director Richard E. Cunha
“The body of a woman with the face of a demon!”
She Demons is cheap pulp horror/adventure featuring a mad Nazi scientist based in an underground island volcano laboratory, experimenting on kidnapped girls, turning them (temporarily) into She Demons. A shipwrecked pleasure crew (including ultra-vixen Irish McCalla, Victor “Number 2 Son” Sen Yung, and Tod Griffin) land on the island and discover its bizarre secrets.
First they encounter the all white native girls, “The Diane Nellis Dancers” dancing up a storm. Then the Nazis.
It’s cheap and corny and wooden at times, but it also occasionally perks up as fun. The make-up effects are hilariously camp, yet a genuine S&M undercurrent suffuses the Nazi villains. It also features some insinuated violence that seems pretty strong for 1958.
I was also struck that this vague twist on The Island of Dr. Mureau might also have influenced the films of Eddie Romero and Gerardo de Leon.
Richard E. Cunha is a deeply anomalous 1950’s horror/sci-fi director. He made four flicks, all in one year Giant from the Unknown, She Demons, Frankenstein’s Daughter, and Missile to the Moon, 1958. And then he stopped.
She Demons, for my money at least, is some pretty decent late Fifties junk.
director David MacDonald
“Nothing like a good cup of tea in a crisis.”
Devil Girl from Mars or possibly “The Day a Small Nameless Scottish Village Stood Still” is 1950’s science fiction by way of the UK.
The war of the sexes was won on Mars by the ladies, but afterward, their men became weak and useless. So, Mars needs men! And to gather some prime specimens, they sent a gothy Agnes Moorehead type (Patricia Laffan) and her handy (though rather clumsy) robot named “Chani” (Per a cited reference in the Wikipedia entry, Chani was actually “fully automated,” something that seems rather dubious, but okay!)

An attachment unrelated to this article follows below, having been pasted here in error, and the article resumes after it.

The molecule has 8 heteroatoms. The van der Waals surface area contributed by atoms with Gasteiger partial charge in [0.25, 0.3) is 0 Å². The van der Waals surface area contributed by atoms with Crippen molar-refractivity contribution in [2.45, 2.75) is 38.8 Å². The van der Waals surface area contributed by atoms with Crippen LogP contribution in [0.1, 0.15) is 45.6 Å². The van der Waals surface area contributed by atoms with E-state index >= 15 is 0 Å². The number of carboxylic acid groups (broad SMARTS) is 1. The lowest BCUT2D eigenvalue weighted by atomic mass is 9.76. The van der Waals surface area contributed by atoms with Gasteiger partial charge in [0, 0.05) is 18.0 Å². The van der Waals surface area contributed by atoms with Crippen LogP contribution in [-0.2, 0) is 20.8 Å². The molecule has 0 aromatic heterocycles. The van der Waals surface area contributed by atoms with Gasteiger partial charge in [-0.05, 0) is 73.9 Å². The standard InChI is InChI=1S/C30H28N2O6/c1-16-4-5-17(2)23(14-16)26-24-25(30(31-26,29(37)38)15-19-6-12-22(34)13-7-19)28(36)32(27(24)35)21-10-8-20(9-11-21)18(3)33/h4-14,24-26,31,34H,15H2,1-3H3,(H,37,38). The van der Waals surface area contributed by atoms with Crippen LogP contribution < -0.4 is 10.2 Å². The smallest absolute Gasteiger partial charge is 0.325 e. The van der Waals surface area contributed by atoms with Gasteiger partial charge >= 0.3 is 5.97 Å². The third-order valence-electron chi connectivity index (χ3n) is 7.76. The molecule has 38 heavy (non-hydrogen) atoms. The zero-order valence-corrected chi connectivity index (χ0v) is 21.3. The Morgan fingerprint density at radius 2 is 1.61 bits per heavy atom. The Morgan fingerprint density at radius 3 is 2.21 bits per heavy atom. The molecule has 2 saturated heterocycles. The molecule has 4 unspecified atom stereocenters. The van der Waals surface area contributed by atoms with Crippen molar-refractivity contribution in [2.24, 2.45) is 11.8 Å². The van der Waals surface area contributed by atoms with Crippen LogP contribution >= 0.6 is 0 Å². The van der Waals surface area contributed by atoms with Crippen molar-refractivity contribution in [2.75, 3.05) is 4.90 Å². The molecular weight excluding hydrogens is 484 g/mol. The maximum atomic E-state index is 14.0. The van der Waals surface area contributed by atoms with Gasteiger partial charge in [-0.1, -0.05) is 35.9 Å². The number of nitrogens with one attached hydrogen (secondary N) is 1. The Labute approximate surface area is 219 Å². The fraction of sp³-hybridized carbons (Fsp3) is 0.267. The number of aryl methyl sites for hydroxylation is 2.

The very noisy spacecraft lands in wee old Scotland. Some problem with the atmosphere drifted them from their original London location. The flick features a lot of additional character dramas and backstories (a young Hazel Court among them) that both fills it out and bloats it as well.
It might not be spectacular, but it’s give the world a cosplay character for the ages.
director Virgil W. Vogel
I began Space Invasion of Lapland as the Jerry Warren version Invasion of the Animal People with John Carradine. But midway, I switched over to Terror in the Midnight Sun, which is a less bastardized American version of this Swedish 1959 sci-fi horror flick filmed in English. It’s interesting that IMDb doesn’t give Warren credit for his version. Maybe he didn’t add or change enough.
Both versions feature the super pretty Barbara Wilson, an American in Sweden, who just happens to coincide with the landing of an alien ship, the slaughter of a bunch of reindeer, and eventually a big ol’ hairy monster guy, a kind of outer space King Kong landed in snowy Lappland.
You know, it’s got a lot to recommend it, though it’s also slow and draggy at times. The monster sequences are good fun, a forced perspective giant beast, hairy as all get-out. Is he big enough to be a kaiju?
Oh, and the aliens. When they suddenly start appearing on screen, it’s almost a modernist comic alien Death from The Seventh Seal.
Weird and cool.
directors Koreyoshi Akasaka, Akira Mitsuwa
Evil Brain from Outer Space is my type of pop surrealism, like someone slipped some acid in your cheap hot sake.
It’s like an old fashioned serial meets 1950’s Superman TV show, madein Japan, of course, with bananas hackneyed dubbing, writing, and voice acting.
“I was trying to bring the brain here to you , Dr. Sakurai . Because it’s imperative that it be destroyed. To do so won’t be easy. Its indestructible.”
Okay, making fun of the dialog or voiceover is like shooting fish in a barrel. That said, I’m not sure the American soundtrack could be improved upon. It’s pure silly awesome genius.